Mr. Bercow: The proposed order of consideration as outlined by the Paymaster General seems sensible and, on behalf of the Opposition, I commend it to the Committee.
Question put and agreed to.
That the Bill be considered in the following order, namely, Clauses 1 to 3, Clause 5, Schedule 2, Clause 6, Schedule 3, Clauses 7 to 12, Schedule 4, Clauses 13 to 18, Clauses 20 to 22, Clauses 24 and 25, Clauses 30 to 33, Clause 36, Clauses 34 and 35, Clause 37, Schedule 6, Clause 39, Clause 38, Clauses 40 to 42, Schedule 7, Clause 43, Schedule 8, Clause 44, Schedule 9, Clauses 45 and 46, Schedule 10, Clauses 47 to 50, Schedule 11, Clause 51, Clause 117, Clause 52, Schedule 12, Clause 53, Schedules 13 and 14, Clauses 54 and 55, Schedule 15, Clause 56, Schedules 16 and 17, Clause 57, Schedule 18, Clause 58, Schedule 19, Clauses 59 and 60, Schedule 20, Clauses 61 and 62, Schedule 21, Clause 63, Schedule 22, Clauses 64 to 66, Clause 101, Clauses 67 to 78, Schedule 23, Clause 79, Schedule 24, Clauses 80 and 81, Schedule 25, Clause 82, Schedules 26 to 28, Clauses 102 and 103, Clause 105, Clause 83, Schedules 29 and 30,
Column Number: 10
Clause 104, Clause 84, Schedule 31, Clause 85, Schedule 32, Clause 86, Clauses 93 to 100, Clauses 106 and 107, Schedule 33, Clauses 108 and 109, Schedule 34, Clauses 110 and 111, Schedule 35, Clauses 112 to 114, Schedule 36, Clauses 115 and 116, Clauses 118 to 129, Schedule 37, Clause 130, Clauses 132 and 133, Clauses 135 to 140, New Clauses, New Schedules, Schedule 39.—[Dawn Primarolo.]
Rates of tobacco products duty
Question proposed, That the clause stand part of the Bill.
The Financial Secretary to the Treasury (Mr. Paul Boateng): May I add my voice, Mr. Gale, to the Committee's chorus of approval and satisfaction at the privilege of serving under you during the course of our proceedings. I heard you say in response to a remark by the hon. Member for Kingston and Surbiton that it was for you to referee the Committee. We have heard a lot, not least from the hon. Member for Buckingham, about jousting. I must confess that I do not associate the hon. Members for Buckingham or for Christchurch so much with jousting as I do with the World Wrestling Federation and all that goes with it. Therefore, I fear that your skills as a referee may well be sorely tried in the course of the proceedings, but I have no doubt that you, who have wrestled with the best of them, will be able to keep us all under control.
I do not think that such refereeing will be necessary in relation to clause 1. It is an innocuous clause. Smoking is the single largest cause of preventable illness and premature death in the United Kingdom, killing about 120,000 people every year. Research has consistently shown that the price of cigarettes does affect demand, so maintaining the high price of tobacco encourages people to stop smoking and deters people—particularly the young—from taking up the habit. As a result of the large real-terms increases in duty under this, and previous Governments of all political persuasions, cigarette prices in the UK are now at historically high levels. Our decision to raise duties in line with inflation this year will help to maintain the real price, and will discourage people from smoking. I believe that the whole Committee would share that sentiment.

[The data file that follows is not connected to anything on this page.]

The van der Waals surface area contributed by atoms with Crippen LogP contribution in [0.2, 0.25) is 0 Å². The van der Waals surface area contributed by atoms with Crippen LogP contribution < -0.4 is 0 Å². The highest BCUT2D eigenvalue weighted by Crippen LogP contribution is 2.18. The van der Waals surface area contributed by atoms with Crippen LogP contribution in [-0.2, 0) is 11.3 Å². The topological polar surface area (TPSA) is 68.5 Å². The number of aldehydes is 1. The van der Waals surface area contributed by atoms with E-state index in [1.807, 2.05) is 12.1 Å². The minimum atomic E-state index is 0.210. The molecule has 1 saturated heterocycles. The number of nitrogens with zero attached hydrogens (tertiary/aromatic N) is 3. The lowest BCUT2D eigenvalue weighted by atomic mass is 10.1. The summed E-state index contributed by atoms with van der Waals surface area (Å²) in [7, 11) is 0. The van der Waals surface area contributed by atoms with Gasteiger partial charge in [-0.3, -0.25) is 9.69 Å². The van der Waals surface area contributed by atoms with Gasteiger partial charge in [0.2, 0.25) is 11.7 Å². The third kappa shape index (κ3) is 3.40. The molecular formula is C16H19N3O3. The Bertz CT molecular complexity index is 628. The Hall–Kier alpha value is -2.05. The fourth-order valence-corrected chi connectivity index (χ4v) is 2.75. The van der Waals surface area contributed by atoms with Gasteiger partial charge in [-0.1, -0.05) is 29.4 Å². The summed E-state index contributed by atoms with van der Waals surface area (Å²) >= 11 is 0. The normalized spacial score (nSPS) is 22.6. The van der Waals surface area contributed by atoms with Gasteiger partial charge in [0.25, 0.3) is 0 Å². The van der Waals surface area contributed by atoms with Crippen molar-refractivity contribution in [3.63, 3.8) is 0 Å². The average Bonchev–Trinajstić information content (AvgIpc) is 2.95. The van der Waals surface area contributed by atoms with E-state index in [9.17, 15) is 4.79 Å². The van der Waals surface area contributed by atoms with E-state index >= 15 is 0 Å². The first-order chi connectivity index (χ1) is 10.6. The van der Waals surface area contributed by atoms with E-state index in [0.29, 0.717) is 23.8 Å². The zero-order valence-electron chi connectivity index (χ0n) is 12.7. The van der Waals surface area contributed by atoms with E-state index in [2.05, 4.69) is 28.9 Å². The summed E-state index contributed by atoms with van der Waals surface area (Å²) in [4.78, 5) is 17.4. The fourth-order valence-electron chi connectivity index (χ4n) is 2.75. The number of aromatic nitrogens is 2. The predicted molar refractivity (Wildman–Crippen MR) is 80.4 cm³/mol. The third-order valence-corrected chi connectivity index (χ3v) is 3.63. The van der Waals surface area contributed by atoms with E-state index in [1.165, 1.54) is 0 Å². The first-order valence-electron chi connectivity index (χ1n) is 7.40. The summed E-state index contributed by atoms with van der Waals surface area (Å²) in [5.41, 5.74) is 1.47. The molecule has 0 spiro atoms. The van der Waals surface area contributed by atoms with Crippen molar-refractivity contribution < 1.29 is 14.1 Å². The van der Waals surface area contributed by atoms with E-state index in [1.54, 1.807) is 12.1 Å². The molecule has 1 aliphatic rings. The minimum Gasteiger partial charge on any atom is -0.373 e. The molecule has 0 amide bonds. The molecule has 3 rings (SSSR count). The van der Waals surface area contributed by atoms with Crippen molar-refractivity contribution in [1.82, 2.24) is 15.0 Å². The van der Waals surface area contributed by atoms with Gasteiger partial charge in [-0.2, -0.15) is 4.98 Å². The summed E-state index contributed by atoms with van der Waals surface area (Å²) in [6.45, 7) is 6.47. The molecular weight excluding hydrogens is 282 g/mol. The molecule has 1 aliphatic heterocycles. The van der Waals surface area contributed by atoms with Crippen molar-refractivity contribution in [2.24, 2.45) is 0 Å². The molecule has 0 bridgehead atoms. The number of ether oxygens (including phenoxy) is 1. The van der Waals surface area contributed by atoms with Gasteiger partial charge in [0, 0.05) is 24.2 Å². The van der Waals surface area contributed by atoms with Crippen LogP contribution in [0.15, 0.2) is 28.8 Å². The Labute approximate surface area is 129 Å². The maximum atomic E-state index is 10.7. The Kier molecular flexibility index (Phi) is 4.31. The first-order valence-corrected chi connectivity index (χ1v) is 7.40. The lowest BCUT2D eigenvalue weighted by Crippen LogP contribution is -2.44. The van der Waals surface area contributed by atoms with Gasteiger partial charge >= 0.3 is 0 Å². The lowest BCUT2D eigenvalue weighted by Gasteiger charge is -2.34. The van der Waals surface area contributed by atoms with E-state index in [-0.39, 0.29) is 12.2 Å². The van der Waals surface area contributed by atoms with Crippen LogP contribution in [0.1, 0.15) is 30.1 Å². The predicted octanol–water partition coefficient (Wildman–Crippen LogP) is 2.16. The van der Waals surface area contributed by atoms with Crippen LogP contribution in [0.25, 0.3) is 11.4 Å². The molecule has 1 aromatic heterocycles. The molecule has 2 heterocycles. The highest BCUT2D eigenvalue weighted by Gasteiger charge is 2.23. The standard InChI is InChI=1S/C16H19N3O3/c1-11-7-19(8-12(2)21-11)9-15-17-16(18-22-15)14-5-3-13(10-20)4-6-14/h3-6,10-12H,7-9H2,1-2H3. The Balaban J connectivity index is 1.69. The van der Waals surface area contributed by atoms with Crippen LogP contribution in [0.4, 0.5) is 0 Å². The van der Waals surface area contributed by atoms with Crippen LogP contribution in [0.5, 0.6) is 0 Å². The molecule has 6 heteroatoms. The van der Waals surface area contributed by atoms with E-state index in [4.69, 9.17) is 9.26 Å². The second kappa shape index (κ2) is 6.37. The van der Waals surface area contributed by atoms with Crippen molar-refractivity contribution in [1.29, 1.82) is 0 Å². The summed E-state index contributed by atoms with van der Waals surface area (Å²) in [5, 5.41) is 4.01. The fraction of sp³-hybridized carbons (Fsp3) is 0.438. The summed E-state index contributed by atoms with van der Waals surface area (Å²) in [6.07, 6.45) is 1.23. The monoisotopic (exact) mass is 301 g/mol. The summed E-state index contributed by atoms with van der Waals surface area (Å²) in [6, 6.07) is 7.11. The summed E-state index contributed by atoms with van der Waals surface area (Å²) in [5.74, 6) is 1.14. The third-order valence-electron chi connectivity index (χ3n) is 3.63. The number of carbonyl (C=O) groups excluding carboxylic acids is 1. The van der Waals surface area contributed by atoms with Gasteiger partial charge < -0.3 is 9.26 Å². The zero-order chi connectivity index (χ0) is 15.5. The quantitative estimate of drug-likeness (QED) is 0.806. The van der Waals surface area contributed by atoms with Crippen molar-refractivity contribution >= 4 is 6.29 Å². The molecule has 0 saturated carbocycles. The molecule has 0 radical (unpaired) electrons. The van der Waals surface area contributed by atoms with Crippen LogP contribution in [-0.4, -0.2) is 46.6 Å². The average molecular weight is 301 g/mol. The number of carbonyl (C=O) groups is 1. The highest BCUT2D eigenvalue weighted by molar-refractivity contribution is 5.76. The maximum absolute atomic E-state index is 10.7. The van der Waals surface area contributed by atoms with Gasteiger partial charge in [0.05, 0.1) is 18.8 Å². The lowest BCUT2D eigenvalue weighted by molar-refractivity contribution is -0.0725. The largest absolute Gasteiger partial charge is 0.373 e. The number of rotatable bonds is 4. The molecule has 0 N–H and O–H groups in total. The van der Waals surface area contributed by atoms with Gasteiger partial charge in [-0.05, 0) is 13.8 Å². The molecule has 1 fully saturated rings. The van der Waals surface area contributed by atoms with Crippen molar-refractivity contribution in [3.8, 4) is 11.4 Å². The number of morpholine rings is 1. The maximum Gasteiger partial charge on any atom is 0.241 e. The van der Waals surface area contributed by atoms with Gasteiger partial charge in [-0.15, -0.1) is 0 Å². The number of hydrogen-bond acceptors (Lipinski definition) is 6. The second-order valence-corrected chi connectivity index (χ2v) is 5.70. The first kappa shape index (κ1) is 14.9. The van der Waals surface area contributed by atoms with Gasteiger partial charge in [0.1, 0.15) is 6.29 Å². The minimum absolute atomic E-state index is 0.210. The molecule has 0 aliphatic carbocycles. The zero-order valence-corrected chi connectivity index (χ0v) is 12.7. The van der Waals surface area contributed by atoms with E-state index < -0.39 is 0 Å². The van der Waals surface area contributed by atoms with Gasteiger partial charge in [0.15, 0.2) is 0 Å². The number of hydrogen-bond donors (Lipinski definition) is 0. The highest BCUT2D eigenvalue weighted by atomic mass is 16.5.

The clause increases rates of excise duty on all tobacco products by approximately 1.9 per cent. in line with inflation, with effect from 6 pm on 17 April 2002. The representations that we have received from health and anti-smoking groups in the run-up to the Budget made clear that they believe that
''greater emphasis should now be placed on raising prices through addressing the trends that tend to drive price down rather than increasing headline tax rates for cigarettes.''
Those trends include the supply of cheap, unregulated tobacco through the smuggling market. As hon. Members know, that problem had been worsening rapidly before the financial year 2000–01 and, without action, it was estimated that smuggling would account for more than a third of the market by 2003. Therefore, I am happy to report to the Committee that, as a result of action taken in our tackling tobacco smuggling strategy, we are now on track to put the smuggling problem into reverse by 2003. In our view, that will help to increase the average price that
Column Number: 11
consumers pay for cigarettes in the United Kingdom. There is, therefore, widespread support among health and anti-smoking groups for our duty policy on cigarettes and our so far highly successful efforts to clamp down on the unregulated supply of cheap, smuggled tobacco.
I hope that hon. Members will feel able to echo that support and take this concrete step to ensure that we continue to bear down on the problem and send a clear public health message to would-be consumers of this product. I commend the clause to the Committee.
Mr. Christopher Chope (Christchurch): I, too, welcome you to the Chair, Mr. Gale. The Financial Secretary thinks that we are engaged in a wrestling match. I assure him that there will be nothing sham about what Conservative Members will do in the Committee: we will want to discover the facts and look at the evidence. On that basis, I have some questions that I hope he will be able to answer.
First, why does the Red Book projection for yield from tobacco duty in the coming year show a reduction of £100 million compared with the yield last year? Is that because there has been a reduction in tobacco consumption, or because the Government have not got as far as they would have liked in dealing with the problem of smuggling? What will the impact of the measure be on consumption?